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Alban Berg's Lulu

Lothar Koenigs conducts Alban Berg's dramatic 12-tone opera Lulu at the Metropolitan Opera, New York. With Marlis Petersen, Susan Graham, Paul Groves and Johan Reuter.

From the Metropolitan Opera in New York, Berg's dramatic twelve-tone opera Lulu. Marlis Petersen sings Berg's complex heroine who sexually and emotionally dominates every character she comes into contact with. Working her way through three husbands and numerous lovers, including a Painter, a Prince and a Countess, Lulu eventually becomes a prostitute and is murdered by one of her clients, Jack the Ripper. Marlis Petersen lead a top cast including Susan Graham, Paul Groves and Johan Reuter, conducted by Lothar Koenigs.

Presented by Mary Jo Heath and Ira Siff.

Recorded on 21st November 2015.

Berg: Lulu

Lulu ..... Marlis Petersen (soprano)
Countess Geschwitz ..... Susan Graham (mezzo-soprano)
Alwa, Dr. Schön's son ..... Daniel Brenna (tenor)
Painter/African Prince ..... Paul Groves (tenor)
Dr Schön/Jack the Ripper ..... Johan Reuter (bass-baritone)
Animal trainer/Acrobat ..... Martin Winkler (baritone)
Schigolch ..... Franz Grundheber (baritone)
Wardrobe mistress/Schoolboy/Page ..... Elizabeth DeShong (mezzo-soprano)
Prince/Manservant/Marquis ..... Alan Oke (baritone)
Theatre manager/Banker ..... Julian Close (bass)
Fifteen-year-old girl ..... Ashley Emerson (soprano)
Her mother ..... Jane Shaulis (mezzo-soprano)
Designer ..... Kathryn Day (mezzo-soprano)
Journalist ..... Tyler Duncan (baritone)
Servant ..... Paul Corona (bass)
Physician/Professor/Police Commissioner ..... James Courtney (bass-baritone)
Solo performers ..... Joanna Dudley, Andrea Fabi

The Chorus of the Metropolitan Opera, New York
The Orchestra of the Metropolitan Opera, New York
Lothar Koenigs (conductor).

4 hours

Music Played

  • Alban Berg

    Lulu - Act I

    Singer: Marlis Petersen. Singer: Susan Graham. Singer: Daniel Brennare. Singer: Paul Groves. Singer: Johan Reuter. Singer: Martin Winkler. Singer: Franz Grundheber. Singer: Elizabeth DeShong. Singer: Alan Oke. Singer: Julian Close. Singer: Ashley Emerson. Singer: Jane Shaulis. Singer: Kathryn Day. Singer: Tyler Duncan. Singer: Paul Corona. Singer: James Courtney. Choir: Metropolitan Opera Chorus. Orchestra: Metropolitan Opera Orchestra. Conductor: Lothar Koenigs.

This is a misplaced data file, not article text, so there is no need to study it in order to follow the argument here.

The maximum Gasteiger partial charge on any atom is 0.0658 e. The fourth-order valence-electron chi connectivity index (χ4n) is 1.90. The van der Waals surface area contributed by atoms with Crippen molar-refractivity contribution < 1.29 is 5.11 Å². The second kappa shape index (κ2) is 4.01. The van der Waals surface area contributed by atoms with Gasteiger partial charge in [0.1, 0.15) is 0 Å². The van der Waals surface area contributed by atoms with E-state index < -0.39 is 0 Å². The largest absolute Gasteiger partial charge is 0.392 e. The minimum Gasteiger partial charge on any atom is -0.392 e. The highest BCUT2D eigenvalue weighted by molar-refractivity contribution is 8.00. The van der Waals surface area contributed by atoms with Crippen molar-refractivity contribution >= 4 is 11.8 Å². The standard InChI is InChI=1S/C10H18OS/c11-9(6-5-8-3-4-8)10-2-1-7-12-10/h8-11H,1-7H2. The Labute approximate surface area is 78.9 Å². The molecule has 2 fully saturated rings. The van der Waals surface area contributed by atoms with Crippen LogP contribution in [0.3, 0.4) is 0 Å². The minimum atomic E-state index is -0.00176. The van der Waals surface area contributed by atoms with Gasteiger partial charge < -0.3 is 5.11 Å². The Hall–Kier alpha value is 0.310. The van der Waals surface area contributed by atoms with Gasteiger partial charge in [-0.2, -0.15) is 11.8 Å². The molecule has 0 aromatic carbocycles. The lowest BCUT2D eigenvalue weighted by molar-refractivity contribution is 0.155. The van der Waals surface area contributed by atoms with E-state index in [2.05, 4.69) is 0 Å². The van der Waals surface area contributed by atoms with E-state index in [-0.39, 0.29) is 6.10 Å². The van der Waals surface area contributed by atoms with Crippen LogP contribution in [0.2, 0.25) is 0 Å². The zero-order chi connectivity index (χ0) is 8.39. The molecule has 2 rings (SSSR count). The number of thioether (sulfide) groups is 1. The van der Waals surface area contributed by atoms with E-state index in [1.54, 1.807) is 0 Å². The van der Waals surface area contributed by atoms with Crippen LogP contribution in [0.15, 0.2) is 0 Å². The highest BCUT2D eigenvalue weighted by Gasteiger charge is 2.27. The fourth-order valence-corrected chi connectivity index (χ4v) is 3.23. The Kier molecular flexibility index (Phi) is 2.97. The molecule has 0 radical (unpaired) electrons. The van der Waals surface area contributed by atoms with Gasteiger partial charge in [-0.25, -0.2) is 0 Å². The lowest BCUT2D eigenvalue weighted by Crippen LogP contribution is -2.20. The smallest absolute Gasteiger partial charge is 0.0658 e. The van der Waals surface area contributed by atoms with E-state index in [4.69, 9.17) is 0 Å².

• Alban Berg

    Lulu - Act II

    Singer: Marlis Petersen. Singer: Susan Graham. Singer: Daniel Brennare. Singer: Paul Groves. Singer: Johan Reuter. Singer: Martin Winkler. Singer: Franz Grundheber. Singer: Elizabeth DeShong. Singer: Alan Oke. Singer: Julian Close. Singer: Ashley Emerson. Singer: Jane Shaulis. Singer: Kathryn Day. Singer: Tyler Duncan. Singer: Paul Corona. Singer: James Courtney. Choir: Metropolitan Opera Chorus. Orchestra: Metropolitan Opera Orchestra. Conductor: Lothar Koenigs.
  • Alban Berg

    Lulu - Act III

    Singer: Marlis Petersen. Singer: Susan Graham. Singer: Daniel Brennare. Singer: Paul Groves. Singer: Johan Reuter. Singer: Martin Winkler. Singer: Franz Grundheber. Singer: Elizabeth DeShong. Singer: Alan Oke. Singer: Julian Close. Singer: Ashley Emerson. Singer: Jane Shaulis. Singer: Kathryn Day. Singer: Tyler Duncan. Singer: Paul Corona. Singer: James Courtney. Choir: Metropolitan Opera Chorus. Orchestra: Metropolitan Opera Orchestra. Conductor: Lothar Koenigs.
  • Maurice Ravel

    Chansons madecasses for voice, flute, cello and piano

    Singer: Jessye Norman. Ensemble: Members of the Ensemble InterContemporain. Conductor: Pierre Boulez.
    • CBS Masterworks.

Synopsis

Prologue

The Animal Tamer invites the audience to visit his menagerie—featuring “the serpent Lulu.”

Act I

Lulu is sitting for her portrait, observed by Dr. Schön, a wealthy newspaper publisher and her long-time lover. Alone with Lulu, the Painter tries to seduce her. Just then her husband, the Physician, forces his way into the room and collapses in shock from a heart attack. Lulu, seemingly unmoved, realizes she is a rich widow, while the Painter wonders what will happen to her.